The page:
Chapel Hill gets called out for everything positive by the board of governors. At least throughout the entire document UNC Charlotte got called out for positive aspects and program ideas that met goals established by the UNC-T initiative. Some notable examples include,

UNCC – Energy Production and Infrastructure Center (EPIC)
Why is this a good idea? Instead of focusing on the development of alternative energy sources,
this center focuses on the engineering infrastructures needed to distribute energy produced from a
variety of sources. A different and important slant.

UNCC – College Level Internationalization Plans – each of the seven colleges on campus are
now required to develop a broad-based international plan that is specifically integrated with the
college’s fields of study and designed to increase the opportunities for international understanding
by both faculty and students.

UNCC – 49ers Finish Program – Identifies and works with students in good standing who are
close to completing degrees but who have not registered fro two years to help them complete their
degrees
Why it makes sense: Cost-effective way of increasing graduation rates – attracting
former students back to campus may be more cost effective than recruiting new
students

UNCC – College of Education Promotion and Tenure policy – criteria for reappointment,
promotion, and tenure require evidence from each faculty member of service to practitioners and
communities, which links service to public schools to faculty promotion and tenure

Now if the 49ers can just get funding for these programs… I have a feeling most of it will be going to Chapel Hill and UNC-Raleigh.

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Tomorrow I’ll be heading to Charlotte for the Board of Trustees meeting where the first real discussion on football will occur.

What I don’t get is UNC Charlotte’s hesitation to commit to a decision. The problem is money. Obviously. We can
easily say something like, “We’re gonna do it. And now we begin our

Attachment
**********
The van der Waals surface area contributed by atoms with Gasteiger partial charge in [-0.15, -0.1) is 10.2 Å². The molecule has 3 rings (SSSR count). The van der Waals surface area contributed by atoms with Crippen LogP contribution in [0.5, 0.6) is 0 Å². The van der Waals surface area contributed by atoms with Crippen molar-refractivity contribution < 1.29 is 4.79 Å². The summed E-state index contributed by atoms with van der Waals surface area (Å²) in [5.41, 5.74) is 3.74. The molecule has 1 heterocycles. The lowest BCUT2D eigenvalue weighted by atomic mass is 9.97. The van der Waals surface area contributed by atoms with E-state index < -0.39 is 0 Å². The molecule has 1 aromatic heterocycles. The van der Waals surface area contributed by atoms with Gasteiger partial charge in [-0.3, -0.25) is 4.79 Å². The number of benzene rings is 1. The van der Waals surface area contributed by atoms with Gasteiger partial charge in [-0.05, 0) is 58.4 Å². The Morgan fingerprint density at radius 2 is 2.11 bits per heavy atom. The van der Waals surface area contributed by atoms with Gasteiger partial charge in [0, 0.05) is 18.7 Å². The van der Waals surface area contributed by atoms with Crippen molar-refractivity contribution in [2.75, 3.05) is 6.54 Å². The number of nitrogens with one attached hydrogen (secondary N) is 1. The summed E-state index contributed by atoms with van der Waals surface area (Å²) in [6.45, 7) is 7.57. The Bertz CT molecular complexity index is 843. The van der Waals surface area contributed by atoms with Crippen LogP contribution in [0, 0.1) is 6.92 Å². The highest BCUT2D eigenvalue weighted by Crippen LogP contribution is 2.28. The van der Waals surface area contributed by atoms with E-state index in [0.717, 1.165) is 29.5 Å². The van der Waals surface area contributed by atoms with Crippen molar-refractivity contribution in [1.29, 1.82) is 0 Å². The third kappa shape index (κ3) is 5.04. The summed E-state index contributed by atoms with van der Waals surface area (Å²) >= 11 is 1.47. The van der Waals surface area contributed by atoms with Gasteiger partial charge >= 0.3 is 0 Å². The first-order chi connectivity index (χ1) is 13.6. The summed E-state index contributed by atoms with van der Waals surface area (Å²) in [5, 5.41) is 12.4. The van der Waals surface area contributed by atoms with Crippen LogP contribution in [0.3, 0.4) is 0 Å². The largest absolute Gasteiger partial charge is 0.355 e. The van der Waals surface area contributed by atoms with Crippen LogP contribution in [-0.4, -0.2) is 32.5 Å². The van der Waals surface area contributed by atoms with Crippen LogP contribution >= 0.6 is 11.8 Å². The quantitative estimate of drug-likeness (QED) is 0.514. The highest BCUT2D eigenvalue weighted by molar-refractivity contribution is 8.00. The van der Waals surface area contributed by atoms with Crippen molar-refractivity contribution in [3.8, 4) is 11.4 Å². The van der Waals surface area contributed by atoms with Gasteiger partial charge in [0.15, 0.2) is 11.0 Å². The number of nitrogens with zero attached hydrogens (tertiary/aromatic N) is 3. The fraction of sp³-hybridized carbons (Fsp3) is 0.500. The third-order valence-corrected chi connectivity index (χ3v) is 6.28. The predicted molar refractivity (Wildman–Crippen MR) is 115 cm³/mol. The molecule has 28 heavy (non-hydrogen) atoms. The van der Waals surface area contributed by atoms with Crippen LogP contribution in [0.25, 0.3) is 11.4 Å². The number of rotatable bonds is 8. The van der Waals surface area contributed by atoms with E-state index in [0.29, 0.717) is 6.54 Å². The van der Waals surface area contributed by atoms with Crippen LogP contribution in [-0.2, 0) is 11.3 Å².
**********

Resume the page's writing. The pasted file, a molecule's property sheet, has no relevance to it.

captial campaign”

If the capital campaign falls grossly short of the goals, then we say
we can’t do it. If 8,400 students protest the fee increases then we’ll
stop the football program from going any further. But I highly doubt either of those outcomes
will actualize.

Why would a donor or business commit money to a program that might or might not happen. If we say we are going to do it and we draw up flashy pictures of stadiums, facilities, etc… that can be adorned with sponsor names we will get donations. USF started football and after they committed, the top 4 donors were people that had never previously been associated with the school. In a money town like Charlotte? The skys the limit. (Except for Wachovia…)

I’ll post more on Thursday after the meeting. I’m sure the Charlotte Observer will post more as well, more on why it is impossible. You know what UNC Charlotte thought was impossible 10 years ago? Doctoral Programs. The UNC System told us we shouldn’t do it. Dick Spangler as president of the UNC System back then said “If NC State and Chapel Hill has doctoral degrees, why should Charlotte have them?” The funding wasn’t there. We did it anyways. Defeatist attitudes never earned degrees or bowl wins.

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In this,

The following ad ran,

LOL! Go 49ers!

[via Ninernation.net]

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I understand why UNCC (UNC Charlotte) gets confused for UNCCH (UNC-CH) but the other way around? Interesting name confusion in an article from the local news on UNCCH in the Final Four,

The Tar Heels advanced to the Final Four in the NCAA Tournament.
Thousands of basketball fans charged their way into Bobcats arena
Saturday night and watched UNCC defeat Louisville.

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Now that Tim Ernst is taking over for me at the end of the month as the new UNC Charlotte student body president, I wanted to post all of our campaign videos in one place… because they are awesome. If anyone knows of campaign videos from other student body president campaigns, please post them in the comments section.

Tim is the new student body president at UNC Charlotte, and has been featured in two years worth of election videos including my campaign last year.

A video from the SGA Public Relations Committee

Ernst-Pierce for Campus Safety

Ritchie-Ernst for UNC Charlotte’s Future

The Making of Ritchie-Ernst for UNC Charlotte’s Future

Vote Justin Ritchie for Student Body President

Vote Ritchie-Ernst in the runoff!